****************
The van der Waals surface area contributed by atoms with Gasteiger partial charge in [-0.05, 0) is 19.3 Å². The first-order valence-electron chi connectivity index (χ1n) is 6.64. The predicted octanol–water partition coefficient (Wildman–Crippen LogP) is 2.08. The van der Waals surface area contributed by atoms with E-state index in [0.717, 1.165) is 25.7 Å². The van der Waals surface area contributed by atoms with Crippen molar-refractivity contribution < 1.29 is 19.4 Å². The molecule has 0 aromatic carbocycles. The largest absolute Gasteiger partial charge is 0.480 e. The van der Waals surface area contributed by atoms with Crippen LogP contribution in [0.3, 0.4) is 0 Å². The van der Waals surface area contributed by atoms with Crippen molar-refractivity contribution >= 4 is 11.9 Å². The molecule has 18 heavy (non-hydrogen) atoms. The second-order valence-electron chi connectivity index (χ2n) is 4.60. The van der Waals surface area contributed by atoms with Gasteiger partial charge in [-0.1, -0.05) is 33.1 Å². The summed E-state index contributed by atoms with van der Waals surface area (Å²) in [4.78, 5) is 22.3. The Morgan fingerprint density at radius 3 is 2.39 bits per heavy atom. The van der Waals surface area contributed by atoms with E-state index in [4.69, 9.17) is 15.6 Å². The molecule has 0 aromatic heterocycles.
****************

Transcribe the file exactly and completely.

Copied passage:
The van der Waals surface area contributed by atoms with Gasteiger partial charge in [-0.05, 0) is 19.3 Å². The first-order valence-electron chi connectivity index (χ1n) is 6.64. The predicted octanol–water partition coefficient (Wildman–Crippen LogP) is 2.08. The van der Waals surface area contributed by atoms with E-state index in [0.717, 1.165) is 25.7 Å². The van der Waals surface area contributed by atoms with Crippen molar-refractivity contribution < 1.29 is 19.4 Å². The molecule has 0 aromatic carbocycles. The largest absolute Gasteiger partial charge is 0.480 e. The van der Waals surface area contributed by atoms with Crippen LogP contribution in [0.3, 0.4) is 0 Å². The van der Waals surface area contributed by atoms with Crippen molar-refractivity contribution >= 4 is 11.9 Å². The molecule has 18 heavy (non-hydrogen) atoms. The second-order valence-electron chi connectivity index (χ2n) is 4.60. The van der Waals surface area contributed by atoms with Gasteiger partial charge in [-0.1, -0.05) is 33.1 Å². The summed E-state index contributed by atoms with van der Waals surface area (Å²) in [4.78, 5) is 22.3. The Morgan fingerprint density at radius 3 is 2.39 bits per heavy atom. The van der Waals surface area contributed by atoms with E-state index in [4.69, 9.17) is 15.6 Å². The molecule has 0 aromatic heterocycles.